London, 1927

by Harry on November 10, 2009



Russell Arben Fox 11.10.09 at 3:22 am

Incredible. Where did this originate, Harry? Do you know?


Kieran Healy 11.10.09 at 3:39 am

These are by Claude Friese-Greene and his colour process. (I think you see some of him and his dog at the end of the clip.) He drove around Britain filming — look on YouTube for clips of Cardiff and parts of Scotland, amongst other places. The Edinburgh clip is disappointing because it’s mostly of the zoo, whereas of course we want to see what the people looked like.

When I watched it I was struck by how clean and new the roads looked.


Beryl 11.10.09 at 6:15 am

Clean and new, perhaps, but probably also reeking of car and bus exhaust, to judge by the puffs of bluish smoke emanating from tailpipes. At least one industrial skyline view also shows thick black smoke rising from chimneys.


dominic 11.10.09 at 7:15 am

It’s 1926, not 1927 (at least, that’s the date of the Oval Test).


chris y 11.10.09 at 8:49 am

Dominic, it says 1927 on the clip. I suspect he spliced material he’d shot over a period of time. I like the Blackpool scenes best.


derek 11.10.09 at 10:37 am

The funny thing is that I was watching out for buildings that aren’t here any more, and I couldn’t identify many. I’d expected the war, and sixties redevelopment, to have made more obvious subtractions. Admittedly he showed mostly the West End, that was less heavily bombed, and of the City, the parts of Wren’s churches most bomb resistant were the towers, the very parts that would be visible in the twenties films, not the fragile walls.

The most striking difference was sparrows. They were still that common when I was young, but the population has collapsed since the seventies.


Hidari 11.10.09 at 11:00 am

Imagine! People drove around in ‘cars’ in London in those days!


Richard J 11.10.09 at 11:34 am

I don’t know – surprisingly large numbers of the buildings round London Bridge and the Tower were still familiar. The two buildings on either side of the north end of London Bridge are still both there. The opposite bits of Southwark have changed completely though, thanks to a combination of the Blitz and the collapse of the London docks.


JoB 11.10.09 at 12:24 pm

Who are those 2-legged creatures? So-o funny that they are.


Barry 11.10.09 at 2:26 pm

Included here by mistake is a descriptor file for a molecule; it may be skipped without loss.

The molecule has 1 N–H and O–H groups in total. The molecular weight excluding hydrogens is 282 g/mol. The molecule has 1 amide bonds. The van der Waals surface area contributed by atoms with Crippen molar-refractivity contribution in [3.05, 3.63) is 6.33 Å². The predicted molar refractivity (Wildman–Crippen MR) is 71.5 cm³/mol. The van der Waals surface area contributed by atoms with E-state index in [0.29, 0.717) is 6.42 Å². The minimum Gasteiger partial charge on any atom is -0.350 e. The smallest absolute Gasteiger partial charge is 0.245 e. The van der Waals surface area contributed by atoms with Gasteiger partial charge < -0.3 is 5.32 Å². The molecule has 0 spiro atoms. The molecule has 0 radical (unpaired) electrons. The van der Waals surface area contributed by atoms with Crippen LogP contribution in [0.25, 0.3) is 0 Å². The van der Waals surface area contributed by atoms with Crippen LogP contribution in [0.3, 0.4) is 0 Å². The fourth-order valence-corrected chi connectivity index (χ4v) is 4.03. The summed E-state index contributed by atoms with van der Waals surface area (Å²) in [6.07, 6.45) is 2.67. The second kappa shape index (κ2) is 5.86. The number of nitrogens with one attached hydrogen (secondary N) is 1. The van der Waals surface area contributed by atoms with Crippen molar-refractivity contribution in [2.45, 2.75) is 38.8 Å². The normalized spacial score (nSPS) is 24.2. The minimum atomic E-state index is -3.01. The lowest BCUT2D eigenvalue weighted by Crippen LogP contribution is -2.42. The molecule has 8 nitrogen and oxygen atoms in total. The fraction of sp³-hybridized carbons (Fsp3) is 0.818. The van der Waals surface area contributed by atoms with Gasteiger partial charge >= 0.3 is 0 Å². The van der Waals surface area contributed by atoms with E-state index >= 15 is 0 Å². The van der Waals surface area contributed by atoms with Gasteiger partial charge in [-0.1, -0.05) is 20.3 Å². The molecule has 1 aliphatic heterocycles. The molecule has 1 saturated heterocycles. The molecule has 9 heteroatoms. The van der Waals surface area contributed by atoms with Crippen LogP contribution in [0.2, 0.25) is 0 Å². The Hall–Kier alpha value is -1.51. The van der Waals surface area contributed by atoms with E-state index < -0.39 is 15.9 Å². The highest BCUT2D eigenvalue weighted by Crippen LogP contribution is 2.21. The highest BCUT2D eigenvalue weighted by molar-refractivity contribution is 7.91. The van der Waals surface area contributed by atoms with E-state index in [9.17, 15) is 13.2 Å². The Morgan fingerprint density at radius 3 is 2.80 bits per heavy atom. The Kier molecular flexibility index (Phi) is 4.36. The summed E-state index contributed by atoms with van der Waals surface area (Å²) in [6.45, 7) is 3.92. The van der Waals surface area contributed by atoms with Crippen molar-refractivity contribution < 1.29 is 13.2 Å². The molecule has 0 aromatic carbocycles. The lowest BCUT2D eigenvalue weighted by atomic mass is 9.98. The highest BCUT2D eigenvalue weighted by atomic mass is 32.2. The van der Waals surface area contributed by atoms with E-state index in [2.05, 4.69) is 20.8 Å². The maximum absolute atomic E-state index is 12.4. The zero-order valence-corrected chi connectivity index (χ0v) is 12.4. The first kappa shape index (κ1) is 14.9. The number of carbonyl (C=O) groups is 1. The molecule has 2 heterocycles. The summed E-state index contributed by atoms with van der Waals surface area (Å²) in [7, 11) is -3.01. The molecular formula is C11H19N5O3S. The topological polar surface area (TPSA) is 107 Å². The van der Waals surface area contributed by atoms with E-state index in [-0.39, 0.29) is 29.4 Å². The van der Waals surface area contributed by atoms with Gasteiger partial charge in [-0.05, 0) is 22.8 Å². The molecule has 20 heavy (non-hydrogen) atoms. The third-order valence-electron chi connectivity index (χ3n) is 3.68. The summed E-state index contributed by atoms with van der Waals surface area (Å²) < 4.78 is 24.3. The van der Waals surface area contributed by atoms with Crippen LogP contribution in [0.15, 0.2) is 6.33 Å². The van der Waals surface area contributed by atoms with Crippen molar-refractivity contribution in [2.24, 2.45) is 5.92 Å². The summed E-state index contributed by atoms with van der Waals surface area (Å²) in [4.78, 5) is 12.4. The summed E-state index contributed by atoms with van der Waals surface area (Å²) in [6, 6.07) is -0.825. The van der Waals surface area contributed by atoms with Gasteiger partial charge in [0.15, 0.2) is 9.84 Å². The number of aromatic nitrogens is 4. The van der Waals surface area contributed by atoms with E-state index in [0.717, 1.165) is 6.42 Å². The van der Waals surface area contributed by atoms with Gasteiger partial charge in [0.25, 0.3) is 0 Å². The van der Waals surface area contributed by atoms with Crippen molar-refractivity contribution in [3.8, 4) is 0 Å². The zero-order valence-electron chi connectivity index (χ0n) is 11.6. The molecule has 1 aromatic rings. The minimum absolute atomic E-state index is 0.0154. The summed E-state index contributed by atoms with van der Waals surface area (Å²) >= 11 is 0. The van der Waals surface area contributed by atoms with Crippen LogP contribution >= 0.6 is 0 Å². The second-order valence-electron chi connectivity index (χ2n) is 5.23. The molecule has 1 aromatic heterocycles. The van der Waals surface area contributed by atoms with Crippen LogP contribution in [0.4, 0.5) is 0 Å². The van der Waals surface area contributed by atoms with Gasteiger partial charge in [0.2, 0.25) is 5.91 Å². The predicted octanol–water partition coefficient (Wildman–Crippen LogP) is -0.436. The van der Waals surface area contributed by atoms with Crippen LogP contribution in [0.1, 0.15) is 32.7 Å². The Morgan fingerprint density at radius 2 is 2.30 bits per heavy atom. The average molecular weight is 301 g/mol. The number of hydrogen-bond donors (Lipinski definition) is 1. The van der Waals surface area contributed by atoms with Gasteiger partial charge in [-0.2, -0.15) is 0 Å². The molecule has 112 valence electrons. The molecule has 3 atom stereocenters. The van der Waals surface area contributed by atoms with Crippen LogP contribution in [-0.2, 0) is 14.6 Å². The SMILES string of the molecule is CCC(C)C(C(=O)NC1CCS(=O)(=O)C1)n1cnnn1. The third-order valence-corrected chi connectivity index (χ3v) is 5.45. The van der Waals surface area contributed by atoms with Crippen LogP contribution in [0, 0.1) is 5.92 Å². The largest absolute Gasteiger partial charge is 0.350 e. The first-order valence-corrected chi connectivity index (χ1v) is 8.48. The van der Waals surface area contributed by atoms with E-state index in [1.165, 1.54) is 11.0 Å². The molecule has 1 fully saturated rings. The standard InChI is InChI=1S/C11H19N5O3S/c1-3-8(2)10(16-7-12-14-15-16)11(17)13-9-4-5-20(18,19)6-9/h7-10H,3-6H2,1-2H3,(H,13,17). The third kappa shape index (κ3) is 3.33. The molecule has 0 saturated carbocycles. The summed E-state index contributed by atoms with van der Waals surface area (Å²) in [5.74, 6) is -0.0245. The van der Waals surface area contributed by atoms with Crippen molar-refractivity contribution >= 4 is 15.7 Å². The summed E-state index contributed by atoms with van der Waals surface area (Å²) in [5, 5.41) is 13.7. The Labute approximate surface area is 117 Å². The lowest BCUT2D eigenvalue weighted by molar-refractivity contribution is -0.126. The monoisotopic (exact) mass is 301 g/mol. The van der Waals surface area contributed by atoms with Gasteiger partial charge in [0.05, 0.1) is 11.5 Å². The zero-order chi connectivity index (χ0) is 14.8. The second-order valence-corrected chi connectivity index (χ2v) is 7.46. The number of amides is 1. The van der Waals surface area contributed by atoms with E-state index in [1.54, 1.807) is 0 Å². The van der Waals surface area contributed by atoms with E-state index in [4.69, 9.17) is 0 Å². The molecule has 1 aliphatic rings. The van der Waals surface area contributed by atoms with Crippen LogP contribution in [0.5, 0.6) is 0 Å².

derek 11.10.09 at 10:37 am

“The most striking difference was sparrows. They were still that common when I was young, but the population has collapsed since the seventies.”

What happened to them?


Nickp 11.10.09 at 2:51 pm


Interesting. Here in the eastern U.S., “English” sparrows are invasive pests, and people who install bluebird nest boxes are encouraged to destroy sparrow nests that they find.

It would be an odd situation if the species were simultaneously endangered in its natural habitat and killed as a pest elsewhere.


chris y 11.10.09 at 2:58 pm

What happened to them?

Nobody really knows. Some sort of epidemic preventing hatching seems to be the leading theory, but it’s all a bit speculative. There are parts of the countryside where they’re still common.


Ceri B. 11.10.09 at 3:37 pm

That’s marvelous. Thank you for sharing it. :)


JohnTh 11.10.09 at 10:50 pm

Fantastic. The lack of colour in the male crowd scene is also very striking – browns, greys and blacks – nothing like London today. And never mind the sparrows – I wouldn’t mind understanding how fast the hat disappeared – not a single bare head in 10 min (saving one small child)


derek 11.11.09 at 10:02 am

No mystery. The Eastern US is much less densely populated than Southern England (England has a population equal to the state of New York plus California plus half Texas, and the majority of it is in that bit in the south east corner. I don’t expect the bluebird would do too well in those conditions either.

As the previous commenter says, in pockets of the area that aren’t completely packed, sparrows still thrive, which doesn’t indicate an infectious disease. It seems more likely that concrete and traffic noise are interfering with wildlife that lives on worms and sings for a mate. Sparrows are famous as a “city” species, but there are different kinds of cities, and London has become a different kind of city. I grew up in what I thought of as an urban environment, but I’m shocked when I go back there to see how much less of a built-up/green balance there is there now, and how much more it’s just all built and no green.

Scientists have identified something similar in places like the Florida Keys, where each generation takes its level of marine wildife for eternal, but when you talk to older generations the picture of extinction is clearer. They call it the shifting baseline, we could call it the boiling frog.


Beryl 11.11.09 at 12:38 pm

Comments on this entry are closed.